Returning to Your Prepregnancy Shape

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Harvard Medical School
Chrome 2001
Chrome 2001
Returning to Your Prepregnancy Shape
Reviewed by the Faculty of Harvard Medical School

Returning to Your Prepregnancy Shape

Exercise And Pregnancy
Returning to Your Prepregnancy Shape
Returning to Your Prepregnancy Shape
Find out how to get your body back after delivering your baby.
InteliHealth Medical Content

Like most new mothers, you're probably anxious to have your body return to its prepregnancy size and shape. A program of moderate exercise and sensible eating can help speed the process along.

Eat well. Discipline yourself and stick to healthful foods. Remember that fiber will help regulate your postpregnancy system and prevent constipation. Good nutrition will be key to regaining your strength and endurance during this transitional period. If you are nursing, you will need to consume extra calories and drink plenty of fluids daily.

Stick with a daily exercise routine. This can be as simple as a brisk walk outdoors or bending and toning exercises approved by your physician. The important thing is to take some action to get yourself physically fit.

Postpartum exercises

Below are just a few of the many good exercises you can do to regain your shape after giving birth. As with any exercise program, seek your doctor's approval before beginning these exercises. It is important to start an exercise program slowly and to wait at least a few weeks following delivery. Your actual start date may depend on the type of delivery you have; therefore, it is important to check with your obstetrical provider first.

Start-up stretch

To loosen up arms, shoulders and lower back. Stand with feet slightly apart and knees bent. Placing your hands on your upper thighs, turn your right shoulder toward your left shoulder. Repeat with left shoulder. Repeat 10 times on each side.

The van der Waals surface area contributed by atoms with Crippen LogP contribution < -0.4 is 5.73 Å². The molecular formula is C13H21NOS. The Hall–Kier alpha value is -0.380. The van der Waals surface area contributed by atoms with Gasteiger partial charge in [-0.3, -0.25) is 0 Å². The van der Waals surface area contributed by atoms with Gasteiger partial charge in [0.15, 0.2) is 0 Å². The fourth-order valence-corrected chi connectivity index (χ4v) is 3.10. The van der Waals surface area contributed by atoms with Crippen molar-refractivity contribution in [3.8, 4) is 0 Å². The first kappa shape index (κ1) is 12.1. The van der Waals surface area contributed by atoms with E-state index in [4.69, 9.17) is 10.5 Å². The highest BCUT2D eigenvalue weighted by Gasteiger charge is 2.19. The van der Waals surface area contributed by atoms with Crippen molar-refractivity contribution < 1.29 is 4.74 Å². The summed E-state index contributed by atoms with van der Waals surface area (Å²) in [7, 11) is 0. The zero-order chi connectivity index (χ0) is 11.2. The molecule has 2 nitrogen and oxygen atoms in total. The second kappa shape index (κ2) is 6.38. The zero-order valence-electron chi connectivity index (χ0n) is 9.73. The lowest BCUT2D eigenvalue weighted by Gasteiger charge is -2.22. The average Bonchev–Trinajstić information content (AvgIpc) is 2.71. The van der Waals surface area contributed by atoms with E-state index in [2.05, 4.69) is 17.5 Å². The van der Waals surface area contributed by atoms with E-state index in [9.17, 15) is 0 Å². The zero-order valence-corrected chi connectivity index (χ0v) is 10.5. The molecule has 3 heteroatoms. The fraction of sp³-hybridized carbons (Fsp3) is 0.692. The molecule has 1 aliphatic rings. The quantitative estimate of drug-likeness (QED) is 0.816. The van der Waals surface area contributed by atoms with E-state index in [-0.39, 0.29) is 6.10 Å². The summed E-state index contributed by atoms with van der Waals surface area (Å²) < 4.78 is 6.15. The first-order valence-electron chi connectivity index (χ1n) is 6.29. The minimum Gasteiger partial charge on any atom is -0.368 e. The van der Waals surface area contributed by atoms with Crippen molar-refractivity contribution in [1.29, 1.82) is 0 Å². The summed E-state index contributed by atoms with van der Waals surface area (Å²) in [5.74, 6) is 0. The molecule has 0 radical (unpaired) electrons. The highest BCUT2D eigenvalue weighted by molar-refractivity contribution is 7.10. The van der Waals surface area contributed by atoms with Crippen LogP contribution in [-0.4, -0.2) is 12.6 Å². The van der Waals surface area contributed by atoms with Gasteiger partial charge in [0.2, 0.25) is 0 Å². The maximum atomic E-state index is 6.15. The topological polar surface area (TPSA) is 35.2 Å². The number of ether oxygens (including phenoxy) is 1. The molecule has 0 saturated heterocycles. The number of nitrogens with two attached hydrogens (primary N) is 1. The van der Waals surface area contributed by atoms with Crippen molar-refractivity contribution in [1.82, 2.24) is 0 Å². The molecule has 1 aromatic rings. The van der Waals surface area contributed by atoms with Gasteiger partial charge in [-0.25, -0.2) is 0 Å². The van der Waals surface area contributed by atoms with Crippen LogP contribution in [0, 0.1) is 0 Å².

Abdominal curls

To strengthen your abdomen and lower back. Lie on your back on floor. Cross arms over your ribs. Curl your body slowly upward, raising shoulders just off floor. Slowly return to starting position. Repeat five times and increase as able.

Knee lifts

To stretch gluteal and hamstring muscles. Standing with feet slightly apart and arms stretched out to sides, lift right knee, pointing toe. Repeat with left leg. Next, lift knees to the side, alternating right and left. Repeat series four times.

Leg lifts

To strengthen inner and outer thighs, lower back and buttocks. Lie on your side with lower arm stretched over your head. Bend your lower leg slightly. Raise upper leg and lower it, repeating 10 times. Turn to other side and repeat.

Arm circles

To strengthen upper arms. Standing with feet apart, extend arms to sides and make small circles five times. Increase the size of circles, repeating five times. Repeat the circles, this time moving arms backward.

Calf stretches

To strengthen calf muscles for walking. Standing facing a wall, stretch arms out and place palms flat against the wall. Step toward wall with right leg, bending knee, while stretching your left leg. Hold 15 seconds, then repeat with other leg.

Kegel exercise

In order to tighten the pelvic floor in preparation for birth and following birth, tighten the muscles that stretch from your pubic bone to your tailbone. Do this by contracting the muscles or squeezing them as you do when you stop urinating. This exercise can be done in any position — sitting, standing or lying down. It can be done almost at any time and should be continued throughout your life to strengthen the muscles that support your pelvic organs and to improve your bladder control.

Hip roll

To trim hips, waist and thighs. Lie on your back with arms stretched out to sides. Bringing knees to your chest, roll to the right. Return knees to center and repeat roll, this time to left. Repeat 10 times, alternating sides.

Back strengthener

To strengthen legs, abdomen and lower back. Stand with your back against a wall. Bending knees, slide down the wall into a chair-sitting position, with thighs parallel to the floor. Pressing your lower back against the wall, hold for 20 or more seconds. With hands resting on knees, slowly slide back up the wall to your original position.


Last updated June 22, 2009

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